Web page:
Instead of commanding stones to become bread, Jesus followed the plan to be the (Bread of Life). Instead of letting seeds of doubt grow, He answered with what the Spirit of God had already caused to be written, “Man shall not live by bread alone, but by every word that comes from the mouth of God.” For Jesus, life wasn’t about Him, it was about you and it was about me and it was about sinners in every generation. Our Epistle lesson for today reminds us that sin came into the world through one man, and death through sin, and so death spread to all men because all sinned.” That’s another way of saying (listen carefully now), we are not sinners because we sin. We sin because we are sinners. E sin because we are born sinners. The proof of that is death. Jesus isn’t just the man with great answers today, He is the answer to every important temptation that may be arriving in your heart in this hour.
The kingdom of God is like a man who has just returned from a mission trip and is tempted to wonder why a loving and good God would permit millions of people to live in abject poverty, he is tempted to wonder why a loving and good God would allow so many children and teenagers to grow up with such hopelessness, tempted to wonder why a loving and good God would let it be true that brutality and criminality are in so many places on the uprise. The answer comes to him in this very hour, he is still, he knows that God is his refuge and strength, a very present help in trouble. He remembers, greater love hath no man than this, that he lay his life down for his friends.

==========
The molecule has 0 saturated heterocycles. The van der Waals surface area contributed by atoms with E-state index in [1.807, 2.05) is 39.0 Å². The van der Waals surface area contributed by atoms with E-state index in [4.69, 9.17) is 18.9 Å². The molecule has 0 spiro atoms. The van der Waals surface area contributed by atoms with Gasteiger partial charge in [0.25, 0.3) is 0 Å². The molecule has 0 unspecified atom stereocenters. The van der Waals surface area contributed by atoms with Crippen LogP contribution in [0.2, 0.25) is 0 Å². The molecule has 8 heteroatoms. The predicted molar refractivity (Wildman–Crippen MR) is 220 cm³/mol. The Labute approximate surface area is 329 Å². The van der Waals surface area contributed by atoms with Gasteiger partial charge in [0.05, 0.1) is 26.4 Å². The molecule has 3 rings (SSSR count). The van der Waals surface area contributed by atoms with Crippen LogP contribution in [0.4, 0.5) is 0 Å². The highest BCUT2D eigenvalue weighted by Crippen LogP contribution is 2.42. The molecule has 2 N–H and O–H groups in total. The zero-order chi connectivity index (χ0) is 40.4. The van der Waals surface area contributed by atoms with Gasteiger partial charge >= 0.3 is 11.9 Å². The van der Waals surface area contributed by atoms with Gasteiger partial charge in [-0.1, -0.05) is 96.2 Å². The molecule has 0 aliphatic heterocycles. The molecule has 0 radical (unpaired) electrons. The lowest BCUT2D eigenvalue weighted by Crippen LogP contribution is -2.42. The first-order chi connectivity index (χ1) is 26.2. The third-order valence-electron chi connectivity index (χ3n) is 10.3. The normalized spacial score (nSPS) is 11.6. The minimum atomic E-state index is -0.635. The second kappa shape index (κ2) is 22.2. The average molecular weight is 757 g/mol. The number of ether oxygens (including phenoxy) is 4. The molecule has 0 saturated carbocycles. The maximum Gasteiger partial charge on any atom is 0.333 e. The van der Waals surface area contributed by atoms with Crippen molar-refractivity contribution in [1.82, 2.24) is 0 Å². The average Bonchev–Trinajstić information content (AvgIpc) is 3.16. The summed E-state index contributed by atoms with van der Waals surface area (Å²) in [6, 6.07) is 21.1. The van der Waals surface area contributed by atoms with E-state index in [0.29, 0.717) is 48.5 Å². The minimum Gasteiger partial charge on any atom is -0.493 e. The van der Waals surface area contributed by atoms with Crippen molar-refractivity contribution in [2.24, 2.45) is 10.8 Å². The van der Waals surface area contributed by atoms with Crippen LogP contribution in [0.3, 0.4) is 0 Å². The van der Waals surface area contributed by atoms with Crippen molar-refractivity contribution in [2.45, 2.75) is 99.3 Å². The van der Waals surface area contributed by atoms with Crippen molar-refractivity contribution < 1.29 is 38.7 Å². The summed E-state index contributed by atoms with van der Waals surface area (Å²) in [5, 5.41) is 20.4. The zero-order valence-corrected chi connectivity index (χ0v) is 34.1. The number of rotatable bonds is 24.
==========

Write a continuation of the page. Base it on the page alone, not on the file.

First Jesus was tempted to doubt God’s Word. Next, He is Tempted to (twist) God’s Word. The first temptation was intended to cause distrust, the second meant to engender a false trust. The devil quoted a promise of God to protect people by sending angels and suggested that if Jesus would not throw himself down, he would be showing a lack of trust in His Father. Luther commented, “If the devil does not succeed in robbing us of our confidence in God, he will go to the other extreme and try to make us cocksure and much too daring.”